Best Exchange Rates

Home pages - full list (A-Z)

Foreign Exchange Guide to Russia

Read this currency guide to Russia with money transfer and travel tips.   [USD/RUB=66.491]

Country Code:
Domestic Currency:
Russian Ruble
Symbol - Code:
Telephone Prefix:

This is a foreign exchange guide to Russia, the Russian Ruble currency plus RUB transfers and travel tips.

In this Russia currency guide we take a look at :

  1. Russian Ruble info - general info about the Russian Ruble
  2. Russian Ruble in the markets - recent RUB moves and predictions from the FX markets
  3. Travelling in Russia - currency & money saving tips
  4. Buying Russian Ruble cash online - travel money for Russia
  5. Sending money to Russia - save on Russian Ruble bank transfers to Russia
  6. Russian Ruble exchange rates - latest & historic exchange rates.

Russian Ruble (RUB) general currency information

What is the Russian Ruble currency code and symbol?

The three letter currency code for the Russian Ruble is RUB and the symbol is .

Which countries use the Russian Ruble?

It is the domestic currency in Russia.

Reputedly, the Russian ruble has been in existence in one form or another for nearly 800 years, and as such is one of the world’s oldest national currencies. A single ruble unit is subdivided into 100 kopeks.

Contributing to around 1% of all foreign exchange deals, the ruble is the world’s seventeenth most traded currency.

The value of the ruble is heavily influenced by commodities prices since Russia’s top exports include oil, natural gas and metals.

In recent years, the most significant event to affect the ruble’s valuation came in the second half of 2014 with the introduction of economic sanctions against Russia for its annexation of Crimea from Ukraine. These sanctions, together with a 50% drop in the oil price in the same period, led to a ruble collapse. The ruble lost nearly 60% of its value against the US dollar between July and mid-December 2014.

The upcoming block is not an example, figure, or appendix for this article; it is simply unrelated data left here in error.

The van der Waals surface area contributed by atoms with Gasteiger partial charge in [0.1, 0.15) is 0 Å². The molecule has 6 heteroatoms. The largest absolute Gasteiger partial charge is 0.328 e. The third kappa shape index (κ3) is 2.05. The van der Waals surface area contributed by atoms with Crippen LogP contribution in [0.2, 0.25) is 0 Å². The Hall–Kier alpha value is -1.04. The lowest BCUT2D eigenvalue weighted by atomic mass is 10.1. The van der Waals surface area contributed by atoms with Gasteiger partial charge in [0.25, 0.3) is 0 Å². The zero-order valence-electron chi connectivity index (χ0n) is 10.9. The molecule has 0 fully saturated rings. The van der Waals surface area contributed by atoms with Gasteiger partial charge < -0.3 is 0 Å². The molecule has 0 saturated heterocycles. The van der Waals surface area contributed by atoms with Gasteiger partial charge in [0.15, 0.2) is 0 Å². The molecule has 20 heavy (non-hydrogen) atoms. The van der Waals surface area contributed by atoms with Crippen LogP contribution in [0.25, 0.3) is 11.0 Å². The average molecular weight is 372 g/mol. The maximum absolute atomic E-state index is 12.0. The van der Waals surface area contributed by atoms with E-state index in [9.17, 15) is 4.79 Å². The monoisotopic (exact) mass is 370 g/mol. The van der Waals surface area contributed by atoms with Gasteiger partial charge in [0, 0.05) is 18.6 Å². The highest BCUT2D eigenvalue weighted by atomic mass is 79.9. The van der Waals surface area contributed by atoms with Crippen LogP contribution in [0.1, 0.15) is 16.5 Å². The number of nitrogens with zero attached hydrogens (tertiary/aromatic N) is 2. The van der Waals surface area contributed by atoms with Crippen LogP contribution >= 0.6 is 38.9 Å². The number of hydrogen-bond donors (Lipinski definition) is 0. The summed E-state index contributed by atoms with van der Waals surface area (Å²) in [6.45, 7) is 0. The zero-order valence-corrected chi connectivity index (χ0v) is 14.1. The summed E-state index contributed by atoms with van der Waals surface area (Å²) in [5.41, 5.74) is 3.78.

Since 2000, the ruble’s highest valuation against the dollar occurred in July 2008 when USD/RUB fell to just 23.05. Its lowest value came in January 2016 when USD/RUB reached 85.97.

The ruble is considered riskier to hold than the FX "majors,” which means that it is likely to fall in value against those currencies (especially JPY, USD, CHF, EUR and GBP) during periods of significant economic uncertainty or high market volatility, or when global geopolitical risk is elevated.

Russian Ruble (RUB) in the markets

At the end of October, the ruble was showing year-to-date losses of 12.5 percent and 6.5 percent against the dollar and euro respectively.

Although hardly optimistic for those holding Russian currency, the aforementioned losses mark considerable strength on mid-September rates, which preceded the surprise interest rate hike on September 14th by the Russian central bank (rates were lifted to 7.5 percent). Prior to the hike, the ruble had slipped to 2-1/2-year lows. In October, the central bank warned businesses of further tightening ahead, which would be good for the ruble.

Ruble weakness this year has been driven by central bank buying of foreign currencies for the purposes of bolstering Russia’s FX reserves – an act that necessitates selling large amounts of rubles, which weighs on valuations. Equally, US sanctions on Russia and the emerging market currency crises in Argentina and Turkey have played a part.

The interactive chart below shows the USD to RUB exchange rate for the previous 3 months with rate alerts for days when the exchange rate moved up or down significantly or for 30 day highs and lows.

USD-RUB 3 Month chart
Loading USD/RUB Chart
USDRUB currency converter

Travel, Currency and Money saving tips for Russia


Russian food is plentiful, home cooked, and delicious. Soups are very good. The bread is delicious. Food in the supermarkets is plentiful and reasonably priced. There is a wide variety of teas, chocolates, dairy products, produce, candies, and vodka. Carry plenty of cash.

What currency should I use in Russia?